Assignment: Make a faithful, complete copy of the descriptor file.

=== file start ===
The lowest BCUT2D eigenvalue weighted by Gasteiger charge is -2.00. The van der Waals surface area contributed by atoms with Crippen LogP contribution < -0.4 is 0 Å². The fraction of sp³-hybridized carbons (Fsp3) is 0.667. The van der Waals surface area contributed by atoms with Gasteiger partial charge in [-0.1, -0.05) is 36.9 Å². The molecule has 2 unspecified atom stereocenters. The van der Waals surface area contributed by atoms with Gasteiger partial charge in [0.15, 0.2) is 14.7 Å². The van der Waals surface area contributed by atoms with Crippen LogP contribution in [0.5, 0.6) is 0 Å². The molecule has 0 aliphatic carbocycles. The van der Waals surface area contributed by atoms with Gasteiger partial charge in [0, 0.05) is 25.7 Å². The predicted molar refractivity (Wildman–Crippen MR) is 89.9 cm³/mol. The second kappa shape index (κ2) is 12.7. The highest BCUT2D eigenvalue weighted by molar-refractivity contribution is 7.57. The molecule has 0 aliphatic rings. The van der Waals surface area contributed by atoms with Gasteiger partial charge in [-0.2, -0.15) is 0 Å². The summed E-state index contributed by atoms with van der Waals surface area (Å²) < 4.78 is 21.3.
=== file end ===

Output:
The lowest BCUT2D eigenvalue weighted by Gasteiger charge is -2.00. The van der Waals surface area contributed by atoms with Crippen LogP contribution < -0.4 is 0 Å². The fraction of sp³-hybridized carbons (Fsp3) is 0.667. The van der Waals surface area contributed by atoms with Gasteiger partial charge in [-0.1, -0.05) is 36.9 Å². The molecule has 2 unspecified atom stereocenters. The van der Waals surface area contributed by atoms with Gasteiger partial charge in [0.15, 0.2) is 14.7 Å². The van der Waals surface area contributed by atoms with Crippen LogP contribution in [0.5, 0.6) is 0 Å². The molecule has 0 aliphatic carbocycles. The van der Waals surface area contributed by atoms with Gasteiger partial charge in [0, 0.05) is 25.7 Å². The predicted molar refractivity (Wildman–Crippen MR) is 89.9 cm³/mol. The second kappa shape index (κ2) is 12.7. The highest BCUT2D eigenvalue weighted by molar-refractivity contribution is 7.57. The molecule has 0 aliphatic rings. The van der Waals surface area contributed by atoms with Gasteiger partial charge in [-0.2, -0.15) is 0 Å². The summed E-state index contributed by atoms with van der Waals surface area (Å²) < 4.78 is 21.3.